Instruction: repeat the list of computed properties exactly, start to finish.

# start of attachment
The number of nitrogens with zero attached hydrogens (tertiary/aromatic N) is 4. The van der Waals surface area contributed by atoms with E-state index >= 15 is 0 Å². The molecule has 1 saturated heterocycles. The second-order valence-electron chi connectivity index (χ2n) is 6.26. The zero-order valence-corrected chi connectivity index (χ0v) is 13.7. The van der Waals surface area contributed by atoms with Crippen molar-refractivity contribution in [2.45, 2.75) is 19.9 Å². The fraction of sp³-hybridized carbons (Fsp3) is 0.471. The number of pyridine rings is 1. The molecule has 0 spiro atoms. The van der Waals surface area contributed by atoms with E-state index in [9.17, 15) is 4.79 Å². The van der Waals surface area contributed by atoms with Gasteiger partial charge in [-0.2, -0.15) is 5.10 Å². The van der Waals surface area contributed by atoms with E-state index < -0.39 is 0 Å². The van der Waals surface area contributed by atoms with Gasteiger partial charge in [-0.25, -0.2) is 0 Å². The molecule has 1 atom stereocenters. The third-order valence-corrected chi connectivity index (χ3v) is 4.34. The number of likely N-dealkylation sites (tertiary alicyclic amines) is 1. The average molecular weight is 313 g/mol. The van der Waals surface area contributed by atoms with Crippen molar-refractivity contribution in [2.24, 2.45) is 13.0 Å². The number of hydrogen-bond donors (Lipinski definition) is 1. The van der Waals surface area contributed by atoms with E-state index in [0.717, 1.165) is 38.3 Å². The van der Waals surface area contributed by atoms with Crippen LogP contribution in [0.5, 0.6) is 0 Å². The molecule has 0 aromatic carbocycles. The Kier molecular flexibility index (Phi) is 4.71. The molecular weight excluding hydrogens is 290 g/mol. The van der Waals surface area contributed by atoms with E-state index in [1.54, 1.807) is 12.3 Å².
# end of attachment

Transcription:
The number of nitrogens with zero attached hydrogens (tertiary/aromatic N) is 4. The van der Waals surface area contributed by atoms with E-state index >= 15 is 0 Å². The molecule has 1 saturated heterocycles. The second-order valence-electron chi connectivity index (χ2n) is 6.26. The zero-order valence-corrected chi connectivity index (χ0v) is 13.7. The van der Waals surface area contributed by atoms with Crippen molar-refractivity contribution in [2.45, 2.75) is 19.9 Å². The fraction of sp³-hybridized carbons (Fsp3) is 0.471. The number of pyridine rings is 1. The molecule has 0 spiro atoms. The van der Waals surface area contributed by atoms with E-state index in [9.17, 15) is 4.79 Å². The van der Waals surface area contributed by atoms with Gasteiger partial charge in [-0.2, -0.15) is 5.10 Å². The van der Waals surface area contributed by atoms with E-state index < -0.39 is 0 Å². The van der Waals surface area contributed by atoms with Gasteiger partial charge in [-0.25, -0.2) is 0 Å². The molecule has 1 atom stereocenters. The third-order valence-corrected chi connectivity index (χ3v) is 4.34. The number of likely N-dealkylation sites (tertiary alicyclic amines) is 1. The average molecular weight is 313 g/mol. The van der Waals surface area contributed by atoms with Crippen molar-refractivity contribution in [2.24, 2.45) is 13.0 Å². The number of hydrogen-bond donors (Lipinski definition) is 1. The van der Waals surface area contributed by atoms with E-state index in [0.717, 1.165) is 38.3 Å². The van der Waals surface area contributed by atoms with Crippen LogP contribution in [0.5, 0.6) is 0 Å². The molecule has 0 aromatic carbocycles. The Kier molecular flexibility index (Phi) is 4.71. The molecular weight excluding hydrogens is 290 g/mol. The van der Waals surface area contributed by atoms with E-state index in [1.54, 1.807) is 12.3 Å².